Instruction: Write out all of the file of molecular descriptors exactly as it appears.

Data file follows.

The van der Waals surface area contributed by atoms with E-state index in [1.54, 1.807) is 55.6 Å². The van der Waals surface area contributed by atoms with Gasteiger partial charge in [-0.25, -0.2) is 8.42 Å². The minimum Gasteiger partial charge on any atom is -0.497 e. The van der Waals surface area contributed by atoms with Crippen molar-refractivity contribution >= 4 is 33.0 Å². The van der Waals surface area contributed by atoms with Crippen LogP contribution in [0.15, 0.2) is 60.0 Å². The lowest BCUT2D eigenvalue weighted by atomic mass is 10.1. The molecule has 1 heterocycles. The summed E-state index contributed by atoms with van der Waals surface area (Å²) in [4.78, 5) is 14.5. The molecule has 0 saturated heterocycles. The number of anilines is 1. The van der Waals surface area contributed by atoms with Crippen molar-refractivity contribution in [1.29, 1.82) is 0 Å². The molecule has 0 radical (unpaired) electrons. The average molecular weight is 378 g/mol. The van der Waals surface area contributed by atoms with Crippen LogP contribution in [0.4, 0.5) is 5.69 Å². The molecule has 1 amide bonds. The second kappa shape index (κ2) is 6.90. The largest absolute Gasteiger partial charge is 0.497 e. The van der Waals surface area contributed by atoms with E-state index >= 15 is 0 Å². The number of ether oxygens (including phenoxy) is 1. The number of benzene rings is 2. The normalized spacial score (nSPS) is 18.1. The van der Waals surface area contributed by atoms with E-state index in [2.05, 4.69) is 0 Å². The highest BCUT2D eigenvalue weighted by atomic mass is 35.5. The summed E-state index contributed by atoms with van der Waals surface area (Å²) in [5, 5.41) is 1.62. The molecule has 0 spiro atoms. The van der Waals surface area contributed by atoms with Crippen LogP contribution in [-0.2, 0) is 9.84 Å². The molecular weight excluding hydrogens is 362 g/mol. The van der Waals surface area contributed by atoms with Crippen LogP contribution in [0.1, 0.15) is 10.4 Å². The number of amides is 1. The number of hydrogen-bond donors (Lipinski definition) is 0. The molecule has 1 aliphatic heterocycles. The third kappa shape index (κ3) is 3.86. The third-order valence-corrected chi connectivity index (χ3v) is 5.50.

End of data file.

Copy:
The van der Waals surface area contributed by atoms with E-state index in [1.54, 1.807) is 55.6 Å². The van der Waals surface area contributed by atoms with Gasteiger partial charge in [-0.25, -0.2) is 8.42 Å². The minimum Gasteiger partial charge on any atom is -0.497 e. The van der Waals surface area contributed by atoms with Crippen molar-refractivity contribution >= 4 is 33.0 Å². The van der Waals surface area contributed by atoms with Crippen LogP contribution in [0.15, 0.2) is 60.0 Å². The lowest BCUT2D eigenvalue weighted by atomic mass is 10.1. The molecule has 1 heterocycles. The summed E-state index contributed by atoms with van der Waals surface area (Å²) in [4.78, 5) is 14.5. The molecule has 0 saturated heterocycles. The number of anilines is 1. The van der Waals surface area contributed by atoms with Crippen molar-refractivity contribution in [1.29, 1.82) is 0 Å². The molecule has 0 radical (unpaired) electrons. The average molecular weight is 378 g/mol. The van der Waals surface area contributed by atoms with Crippen LogP contribution in [0.4, 0.5) is 5.69 Å². The molecule has 1 amide bonds. The second kappa shape index (κ2) is 6.90. The largest absolute Gasteiger partial charge is 0.497 e. The van der Waals surface area contributed by atoms with E-state index >= 15 is 0 Å². The number of ether oxygens (including phenoxy) is 1. The number of benzene rings is 2. The normalized spacial score (nSPS) is 18.1. The van der Waals surface area contributed by atoms with E-state index in [2.05, 4.69) is 0 Å². The highest BCUT2D eigenvalue weighted by atomic mass is 35.5. The summed E-state index contributed by atoms with van der Waals surface area (Å²) in [5, 5.41) is 1.62. The molecule has 0 spiro atoms. The van der Waals surface area contributed by atoms with Crippen LogP contribution in [-0.2, 0) is 9.84 Å². The molecular weight excluding hydrogens is 362 g/mol. The van der Waals surface area contributed by atoms with Crippen LogP contribution in [0.1, 0.15) is 10.4 Å². The number of amides is 1. The number of hydrogen-bond donors (Lipinski definition) is 0. The molecule has 1 aliphatic heterocycles. The third kappa shape index (κ3) is 3.86. The third-order valence-corrected chi connectivity index (χ3v) is 5.50.